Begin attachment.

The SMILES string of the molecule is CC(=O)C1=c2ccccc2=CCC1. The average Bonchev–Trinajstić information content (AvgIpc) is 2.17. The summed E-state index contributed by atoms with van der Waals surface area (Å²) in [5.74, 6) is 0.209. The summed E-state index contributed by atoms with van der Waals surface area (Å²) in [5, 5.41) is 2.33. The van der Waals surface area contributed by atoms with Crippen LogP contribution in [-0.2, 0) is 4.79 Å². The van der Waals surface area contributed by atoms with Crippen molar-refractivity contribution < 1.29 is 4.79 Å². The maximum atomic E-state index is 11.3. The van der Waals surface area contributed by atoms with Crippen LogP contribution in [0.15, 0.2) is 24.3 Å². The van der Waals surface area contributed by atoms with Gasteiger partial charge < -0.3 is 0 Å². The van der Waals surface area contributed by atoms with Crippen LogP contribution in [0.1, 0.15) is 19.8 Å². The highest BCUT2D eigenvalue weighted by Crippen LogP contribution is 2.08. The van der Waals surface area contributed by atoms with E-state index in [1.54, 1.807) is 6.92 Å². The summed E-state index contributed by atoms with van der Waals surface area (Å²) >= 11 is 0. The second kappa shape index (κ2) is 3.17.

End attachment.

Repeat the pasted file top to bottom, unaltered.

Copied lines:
The SMILES string of the molecule is CC(=O)C1=c2ccccc2=CCC1. The average Bonchev–Trinajstić information content (AvgIpc) is 2.17. The summed E-state index contributed by atoms with van der Waals surface area (Å²) in [5.74, 6) is 0.209. The summed E-state index contributed by atoms with van der Waals surface area (Å²) in [5, 5.41) is 2.33. The van der Waals surface area contributed by atoms with Crippen LogP contribution in [-0.2, 0) is 4.79 Å². The van der Waals surface area contributed by atoms with Crippen molar-refractivity contribution < 1.29 is 4.79 Å². The maximum atomic E-state index is 11.3. The van der Waals surface area contributed by atoms with Crippen LogP contribution in [0.15, 0.2) is 24.3 Å². The van der Waals surface area contributed by atoms with Gasteiger partial charge < -0.3 is 0 Å². The van der Waals surface area contributed by atoms with Crippen LogP contribution in [0.1, 0.15) is 19.8 Å². The highest BCUT2D eigenvalue weighted by Crippen LogP contribution is 2.08. The van der Waals surface area contributed by atoms with E-state index in [1.54, 1.807) is 6.92 Å². The summed E-state index contributed by atoms with van der Waals surface area (Å²) >= 11 is 0. The second kappa shape index (κ2) is 3.17.